Wednesday, March 08, 2017

Revised Settlement Agreement Reached In Suits On NYPD Surveillance of Muslims

The ACLU on Monday announced a revised settlement agreement in two cases involving the New York Police Department's surveillance of Muslims. As previously reported, last November a federal district court judge rejected an initial settlement agreement's modifications of the so-called Handschu Guidelines that grew out of a consent decree in an earlier case on NYPD surveillance activities. The agreement announced Monday responds to the judge's concerns.  The ACLU describes the changes as follows:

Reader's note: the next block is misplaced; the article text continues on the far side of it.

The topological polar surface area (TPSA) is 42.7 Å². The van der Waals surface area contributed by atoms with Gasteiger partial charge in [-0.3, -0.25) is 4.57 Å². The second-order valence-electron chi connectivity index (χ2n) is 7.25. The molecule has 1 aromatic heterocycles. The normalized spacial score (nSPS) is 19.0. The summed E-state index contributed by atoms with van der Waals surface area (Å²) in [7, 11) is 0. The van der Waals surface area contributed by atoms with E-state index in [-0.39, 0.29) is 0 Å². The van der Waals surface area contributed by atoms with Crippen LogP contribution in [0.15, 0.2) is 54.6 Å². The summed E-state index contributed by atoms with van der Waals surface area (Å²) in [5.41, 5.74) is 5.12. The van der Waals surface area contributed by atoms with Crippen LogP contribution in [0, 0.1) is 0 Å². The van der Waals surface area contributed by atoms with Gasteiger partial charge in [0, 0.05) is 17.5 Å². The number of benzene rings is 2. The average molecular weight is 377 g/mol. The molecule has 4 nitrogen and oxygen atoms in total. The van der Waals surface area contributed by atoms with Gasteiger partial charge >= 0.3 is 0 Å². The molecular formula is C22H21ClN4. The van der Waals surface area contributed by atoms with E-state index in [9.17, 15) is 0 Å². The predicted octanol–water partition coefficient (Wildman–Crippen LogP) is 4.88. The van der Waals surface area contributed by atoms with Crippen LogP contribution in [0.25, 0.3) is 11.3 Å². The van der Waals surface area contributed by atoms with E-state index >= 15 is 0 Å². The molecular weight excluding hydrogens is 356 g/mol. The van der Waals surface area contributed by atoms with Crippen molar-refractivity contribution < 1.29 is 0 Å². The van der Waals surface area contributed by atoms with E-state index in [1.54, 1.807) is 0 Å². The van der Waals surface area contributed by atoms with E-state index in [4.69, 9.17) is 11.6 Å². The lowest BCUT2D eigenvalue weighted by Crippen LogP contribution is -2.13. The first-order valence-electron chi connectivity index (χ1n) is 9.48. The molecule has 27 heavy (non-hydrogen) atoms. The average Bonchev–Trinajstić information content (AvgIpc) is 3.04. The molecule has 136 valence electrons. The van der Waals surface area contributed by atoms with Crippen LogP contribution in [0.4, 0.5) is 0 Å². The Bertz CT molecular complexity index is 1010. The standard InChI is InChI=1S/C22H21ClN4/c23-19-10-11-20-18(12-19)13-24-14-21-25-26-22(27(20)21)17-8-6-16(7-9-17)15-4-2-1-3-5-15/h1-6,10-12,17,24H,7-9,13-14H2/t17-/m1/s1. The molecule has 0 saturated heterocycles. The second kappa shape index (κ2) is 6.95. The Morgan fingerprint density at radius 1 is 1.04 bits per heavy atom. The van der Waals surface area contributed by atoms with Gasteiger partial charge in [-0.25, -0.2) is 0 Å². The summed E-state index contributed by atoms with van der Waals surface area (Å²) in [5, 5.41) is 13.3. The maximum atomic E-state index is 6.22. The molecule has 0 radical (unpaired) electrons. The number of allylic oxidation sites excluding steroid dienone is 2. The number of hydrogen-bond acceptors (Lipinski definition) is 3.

Under the new enhancements, the civilian representative has even greater authority, independence, and responsibility. She is empowered to report to the court at any time if there are violations of the Handschu Guidelines, is required to report systematic violations, and must report to the court on an annual basis. The mayor is prohibited from abolishing the civilian representative position without judicial approval, and abolition by order of the court is only permitted if there have not been systemic violations of the Handschu Guidelines for the preceding three years. The civilian representative is specifically authorized to review not just the opening or extension of investigations, but also how they are conducted. In addition, the civilian representative will review the propriety of the use of undercover officers or confidential informants — a source of great concern to communities.